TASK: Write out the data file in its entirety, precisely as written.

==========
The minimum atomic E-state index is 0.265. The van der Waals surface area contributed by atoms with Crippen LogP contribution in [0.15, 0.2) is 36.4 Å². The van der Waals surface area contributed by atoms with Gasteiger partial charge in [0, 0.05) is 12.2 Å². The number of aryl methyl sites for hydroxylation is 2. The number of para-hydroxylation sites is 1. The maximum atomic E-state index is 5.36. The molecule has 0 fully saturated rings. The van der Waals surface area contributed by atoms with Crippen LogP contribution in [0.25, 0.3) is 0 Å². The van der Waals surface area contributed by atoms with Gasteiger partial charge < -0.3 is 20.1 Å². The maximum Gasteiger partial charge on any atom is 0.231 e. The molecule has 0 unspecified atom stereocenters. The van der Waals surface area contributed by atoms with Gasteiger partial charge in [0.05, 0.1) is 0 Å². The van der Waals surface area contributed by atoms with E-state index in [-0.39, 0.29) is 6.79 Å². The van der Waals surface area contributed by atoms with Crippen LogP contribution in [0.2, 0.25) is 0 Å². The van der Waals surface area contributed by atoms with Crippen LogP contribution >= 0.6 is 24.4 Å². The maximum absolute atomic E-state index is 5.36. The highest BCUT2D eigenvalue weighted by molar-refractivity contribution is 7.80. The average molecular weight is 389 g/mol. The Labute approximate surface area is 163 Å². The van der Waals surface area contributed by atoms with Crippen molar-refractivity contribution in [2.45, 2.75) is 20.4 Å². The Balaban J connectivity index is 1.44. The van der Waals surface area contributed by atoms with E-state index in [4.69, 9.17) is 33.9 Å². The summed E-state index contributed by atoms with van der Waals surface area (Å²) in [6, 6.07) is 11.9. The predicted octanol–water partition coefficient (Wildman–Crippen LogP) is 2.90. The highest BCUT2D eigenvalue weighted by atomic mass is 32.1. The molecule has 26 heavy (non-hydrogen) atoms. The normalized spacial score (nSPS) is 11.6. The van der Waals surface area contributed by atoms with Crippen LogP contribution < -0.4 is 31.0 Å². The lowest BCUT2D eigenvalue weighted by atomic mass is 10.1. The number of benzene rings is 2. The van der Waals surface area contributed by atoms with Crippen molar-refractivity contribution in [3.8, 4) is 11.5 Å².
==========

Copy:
The minimum atomic E-state index is 0.265. The van der Waals surface area contributed by atoms with Crippen LogP contribution in [0.15, 0.2) is 36.4 Å². The van der Waals surface area contributed by atoms with Gasteiger partial charge in [0, 0.05) is 12.2 Å². The number of aryl methyl sites for hydroxylation is 2. The number of para-hydroxylation sites is 1. The maximum atomic E-state index is 5.36. The molecule has 0 fully saturated rings. The van der Waals surface area contributed by atoms with Crippen LogP contribution in [0.25, 0.3) is 0 Å². The van der Waals surface area contributed by atoms with Gasteiger partial charge < -0.3 is 20.1 Å². The maximum Gasteiger partial charge on any atom is 0.231 e. The molecule has 0 unspecified atom stereocenters. The van der Waals surface area contributed by atoms with Gasteiger partial charge in [0.05, 0.1) is 0 Å². The van der Waals surface area contributed by atoms with E-state index in [-0.39, 0.29) is 6.79 Å². The van der Waals surface area contributed by atoms with Crippen LogP contribution in [0.2, 0.25) is 0 Å². The van der Waals surface area contributed by atoms with Crippen LogP contribution >= 0.6 is 24.4 Å². The maximum absolute atomic E-state index is 5.36. The highest BCUT2D eigenvalue weighted by molar-refractivity contribution is 7.80. The average molecular weight is 389 g/mol. The Labute approximate surface area is 163 Å². The van der Waals surface area contributed by atoms with Crippen molar-refractivity contribution in [2.45, 2.75) is 20.4 Å². The Balaban J connectivity index is 1.44. The van der Waals surface area contributed by atoms with E-state index in [4.69, 9.17) is 33.9 Å². The summed E-state index contributed by atoms with van der Waals surface area (Å²) in [6, 6.07) is 11.9. The predicted octanol–water partition coefficient (Wildman–Crippen LogP) is 2.90. The highest BCUT2D eigenvalue weighted by atomic mass is 32.1. The molecule has 26 heavy (non-hydrogen) atoms. The normalized spacial score (nSPS) is 11.6. The van der Waals surface area contributed by atoms with Crippen LogP contribution < -0.4 is 31.0 Å². The lowest BCUT2D eigenvalue weighted by atomic mass is 10.1. The number of benzene rings is 2. The van der Waals surface area contributed by atoms with Crippen molar-refractivity contribution in [3.8, 4) is 11.5 Å².